Chinese vs American family meals

Whenever an American holiday approaches there is a lot of work in my family’s kitchen. Things like desserts are started the day before and then a few family members spend all day in the kitchen while everyone else watches tv. The food is always great, but especially for holidays, we all sit in the formal dining room with big chairs and a long table. Everyone seems so far away. Then after hours of cooking and preparing, everyone finishes eating in about a half an hour and gets up from the table. It seems like once everyone has eaten their plateful, there is no reason to stick around. Hours of work for 30 minutes of eating.

For Chinese holidays with my husband’s family in Shandong, there is still a lot of prep work. Dumplings, for instance are a day-long endeavor, but take very little time to actually cook. Stir-frying doesn’t take very long either, especially with everyone helping with chopping and peeling. Then everyone, it seems like almost 20 people, sits at a tiny table that one would think fits 4. With toasting of tea, beer, and baijiu, the meals last for hours. When the food looks like it is about to run out, more is made or found. I recall a couple of 11am lunches that didn’t finish until after 6pm.

Now in America, husband and I invite people over for Chinese meals all the time. We’ll have 10 or more people over and fit everyone around a table that by American standards should only seat 6. Sometimes, we’ll just stir-fry up a few dishes and serve some fresh pickled veggies, or, even easier, make hot-pot. It takes less than an hour to make everything and everyone is cozy. Without having defined portions on a dinner plate, the Chinese style meal allows everyone to graze for hours. Conversation seems to flow better and everyone is more literally sharing the meal.

Every family is different, mine seems to get restless once they are full. The only way to get them to stay at the table longer is to eat Chinese-style. Surprisingly, no one has complained about being cramped or about reaching for food.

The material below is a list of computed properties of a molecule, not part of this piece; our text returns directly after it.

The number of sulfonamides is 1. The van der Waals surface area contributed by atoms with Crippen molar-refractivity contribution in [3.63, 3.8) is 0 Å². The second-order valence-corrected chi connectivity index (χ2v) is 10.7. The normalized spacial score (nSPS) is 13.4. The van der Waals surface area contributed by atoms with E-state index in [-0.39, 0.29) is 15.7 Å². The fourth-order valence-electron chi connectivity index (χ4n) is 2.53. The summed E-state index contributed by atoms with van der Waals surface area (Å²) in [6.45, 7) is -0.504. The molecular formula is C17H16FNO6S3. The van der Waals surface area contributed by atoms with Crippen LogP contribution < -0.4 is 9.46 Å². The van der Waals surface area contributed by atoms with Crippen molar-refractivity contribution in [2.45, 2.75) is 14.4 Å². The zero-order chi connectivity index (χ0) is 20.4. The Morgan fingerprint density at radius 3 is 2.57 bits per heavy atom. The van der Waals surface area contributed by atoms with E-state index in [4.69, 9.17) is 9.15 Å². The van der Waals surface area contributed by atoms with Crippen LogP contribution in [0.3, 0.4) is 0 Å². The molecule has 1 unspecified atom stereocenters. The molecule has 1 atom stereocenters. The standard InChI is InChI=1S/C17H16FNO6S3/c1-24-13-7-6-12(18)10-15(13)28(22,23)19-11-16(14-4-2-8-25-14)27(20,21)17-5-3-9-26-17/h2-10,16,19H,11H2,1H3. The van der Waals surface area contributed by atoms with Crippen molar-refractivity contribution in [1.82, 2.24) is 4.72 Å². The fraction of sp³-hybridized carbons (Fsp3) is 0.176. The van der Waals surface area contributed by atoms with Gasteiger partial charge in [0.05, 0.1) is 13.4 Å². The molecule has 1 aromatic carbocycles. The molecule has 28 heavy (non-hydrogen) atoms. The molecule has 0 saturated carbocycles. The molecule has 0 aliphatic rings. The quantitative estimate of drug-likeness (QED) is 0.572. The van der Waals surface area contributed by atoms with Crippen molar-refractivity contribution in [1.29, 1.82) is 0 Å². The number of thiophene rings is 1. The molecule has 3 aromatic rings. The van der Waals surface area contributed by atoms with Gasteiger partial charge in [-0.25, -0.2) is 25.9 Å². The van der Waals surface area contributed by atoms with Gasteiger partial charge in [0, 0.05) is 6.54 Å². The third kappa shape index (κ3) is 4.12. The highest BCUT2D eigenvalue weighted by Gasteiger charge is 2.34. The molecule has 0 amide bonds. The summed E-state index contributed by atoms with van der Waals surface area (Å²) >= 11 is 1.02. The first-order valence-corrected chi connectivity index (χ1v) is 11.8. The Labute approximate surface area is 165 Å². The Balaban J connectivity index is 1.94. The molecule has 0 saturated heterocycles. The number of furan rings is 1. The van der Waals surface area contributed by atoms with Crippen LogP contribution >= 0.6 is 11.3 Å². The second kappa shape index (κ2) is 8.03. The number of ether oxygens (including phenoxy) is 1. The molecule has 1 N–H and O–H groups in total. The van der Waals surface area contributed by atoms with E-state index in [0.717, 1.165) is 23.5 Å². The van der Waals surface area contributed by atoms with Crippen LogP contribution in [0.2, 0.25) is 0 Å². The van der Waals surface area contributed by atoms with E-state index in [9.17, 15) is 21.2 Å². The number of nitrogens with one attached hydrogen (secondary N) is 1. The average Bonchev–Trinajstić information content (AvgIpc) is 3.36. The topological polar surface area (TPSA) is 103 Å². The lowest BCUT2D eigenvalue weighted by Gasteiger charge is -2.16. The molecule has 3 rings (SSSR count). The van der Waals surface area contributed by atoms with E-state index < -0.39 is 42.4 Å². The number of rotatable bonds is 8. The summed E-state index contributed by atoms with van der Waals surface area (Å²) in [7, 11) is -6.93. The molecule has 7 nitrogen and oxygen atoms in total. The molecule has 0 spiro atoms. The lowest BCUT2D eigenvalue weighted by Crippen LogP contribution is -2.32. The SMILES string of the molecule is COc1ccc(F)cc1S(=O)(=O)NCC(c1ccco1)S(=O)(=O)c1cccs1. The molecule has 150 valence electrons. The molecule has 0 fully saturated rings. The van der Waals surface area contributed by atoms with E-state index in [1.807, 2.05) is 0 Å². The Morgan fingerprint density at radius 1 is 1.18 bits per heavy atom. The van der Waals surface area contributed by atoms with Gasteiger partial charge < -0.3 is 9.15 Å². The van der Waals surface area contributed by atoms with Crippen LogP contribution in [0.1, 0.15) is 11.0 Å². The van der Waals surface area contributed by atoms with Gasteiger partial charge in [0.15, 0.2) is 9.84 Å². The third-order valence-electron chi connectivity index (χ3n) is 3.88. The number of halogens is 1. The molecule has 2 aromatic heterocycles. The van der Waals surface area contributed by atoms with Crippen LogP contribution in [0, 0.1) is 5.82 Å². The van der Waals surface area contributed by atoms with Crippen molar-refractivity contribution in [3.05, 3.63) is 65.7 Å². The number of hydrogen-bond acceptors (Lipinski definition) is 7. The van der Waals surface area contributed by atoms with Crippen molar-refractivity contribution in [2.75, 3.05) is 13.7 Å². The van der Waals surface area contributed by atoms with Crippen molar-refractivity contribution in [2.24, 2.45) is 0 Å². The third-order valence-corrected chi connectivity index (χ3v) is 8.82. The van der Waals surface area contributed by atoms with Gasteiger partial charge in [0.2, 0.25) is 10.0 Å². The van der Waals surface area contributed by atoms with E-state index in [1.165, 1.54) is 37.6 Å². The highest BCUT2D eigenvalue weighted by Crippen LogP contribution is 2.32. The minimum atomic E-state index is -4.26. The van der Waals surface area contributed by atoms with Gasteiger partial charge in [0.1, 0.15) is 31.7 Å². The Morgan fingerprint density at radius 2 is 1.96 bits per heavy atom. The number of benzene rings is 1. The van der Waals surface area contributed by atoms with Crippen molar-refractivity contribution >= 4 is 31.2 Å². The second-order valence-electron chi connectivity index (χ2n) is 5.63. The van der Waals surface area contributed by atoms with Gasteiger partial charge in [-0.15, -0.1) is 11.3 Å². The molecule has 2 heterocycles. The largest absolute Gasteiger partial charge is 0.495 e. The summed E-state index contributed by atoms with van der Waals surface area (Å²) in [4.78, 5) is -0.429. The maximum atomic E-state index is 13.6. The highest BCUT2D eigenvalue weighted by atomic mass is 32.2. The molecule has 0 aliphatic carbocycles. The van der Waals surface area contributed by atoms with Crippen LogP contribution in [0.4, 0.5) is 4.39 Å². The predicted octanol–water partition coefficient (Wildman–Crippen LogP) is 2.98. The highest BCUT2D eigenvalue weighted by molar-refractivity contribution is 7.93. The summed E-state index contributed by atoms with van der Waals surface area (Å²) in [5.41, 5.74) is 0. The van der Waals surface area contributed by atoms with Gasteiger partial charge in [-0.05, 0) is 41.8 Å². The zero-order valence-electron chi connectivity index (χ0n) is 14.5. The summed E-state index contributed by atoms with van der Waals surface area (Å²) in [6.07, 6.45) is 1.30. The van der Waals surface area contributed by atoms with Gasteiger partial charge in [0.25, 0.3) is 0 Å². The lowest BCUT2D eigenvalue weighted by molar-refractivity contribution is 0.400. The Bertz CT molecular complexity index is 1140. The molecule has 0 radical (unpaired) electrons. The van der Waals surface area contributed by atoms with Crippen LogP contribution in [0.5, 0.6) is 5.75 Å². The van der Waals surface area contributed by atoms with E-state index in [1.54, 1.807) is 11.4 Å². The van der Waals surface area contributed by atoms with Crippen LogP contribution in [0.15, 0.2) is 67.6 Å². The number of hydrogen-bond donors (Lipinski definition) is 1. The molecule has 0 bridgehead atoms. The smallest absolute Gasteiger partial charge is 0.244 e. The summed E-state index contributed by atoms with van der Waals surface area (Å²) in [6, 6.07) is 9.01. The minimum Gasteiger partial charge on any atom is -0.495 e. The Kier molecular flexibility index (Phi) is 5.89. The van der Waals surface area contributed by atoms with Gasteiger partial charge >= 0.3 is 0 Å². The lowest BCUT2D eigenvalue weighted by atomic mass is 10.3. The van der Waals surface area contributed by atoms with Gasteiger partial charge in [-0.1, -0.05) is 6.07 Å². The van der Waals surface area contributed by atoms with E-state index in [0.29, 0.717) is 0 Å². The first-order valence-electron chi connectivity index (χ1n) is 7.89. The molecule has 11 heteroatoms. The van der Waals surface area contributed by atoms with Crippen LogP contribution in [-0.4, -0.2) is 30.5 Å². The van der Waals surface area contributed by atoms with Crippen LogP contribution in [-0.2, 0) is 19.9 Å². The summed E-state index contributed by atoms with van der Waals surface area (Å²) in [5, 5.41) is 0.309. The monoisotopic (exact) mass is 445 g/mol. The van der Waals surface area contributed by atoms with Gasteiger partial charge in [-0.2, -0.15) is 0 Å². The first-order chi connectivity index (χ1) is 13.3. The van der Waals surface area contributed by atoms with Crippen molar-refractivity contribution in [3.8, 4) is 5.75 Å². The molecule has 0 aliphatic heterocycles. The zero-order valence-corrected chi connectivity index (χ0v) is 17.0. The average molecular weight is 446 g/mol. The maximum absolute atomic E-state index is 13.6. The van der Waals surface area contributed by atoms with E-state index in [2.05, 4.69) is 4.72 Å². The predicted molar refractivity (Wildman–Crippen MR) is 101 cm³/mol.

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5 Comments

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5 responses to “Chinese vs American family meals

  1. What about snacks before the meal? I remembered as a kid that we would have snacks all day long before dinner at family gatherings around Chinese new year’s. Perhaps you can incorporate that as well for your next family gathering. Just a suggestion. =]

  2. Interesting the difference between an American and Chinsese family meal, and you have put it very well. I think the Chinese style meal encourages closeness between family members, especially when you have to sit close and you have to “part-take” of the meal, so to speak. That is why apart from the manner the food is served in a Chinese family meal which encourages staying around longer, Chinese people also prefer round tables instead of ablong meal tables.

  3. Alexandra vV

    I have been thinking about this post for the past few days and I really love your insights! Maybe the American/Canadian style of eating slow would be called a pot luck right? We just had one and it meant little preparation for me the host, every one brings a dish and we stood around the counter and table eating and drinking for four – six hours, the party lasted 8 hours that night! Where in Shandong do/did you like?

  4. My wife loves to cook, and early in our marriage she learned how to cook and throughly enjoys many American foods. She especially likes American holiday food. On Thanksgiving and Christmas we usually have a traditional meal usuing a duck or chicken and spices bought on line. I make traditional dressing, mashed potatoes and candied yams. She found an online recipe for making green bean casserole from scratch. We usually invite some family, friends or students to these celebrations because they want to see how Americans celebrate. Another American food she has learned to make is pizza. Her pizzas have become so popular with her family and friends that they now expect her to make a couple everytime we host any holiday dinner, Chinese or American.

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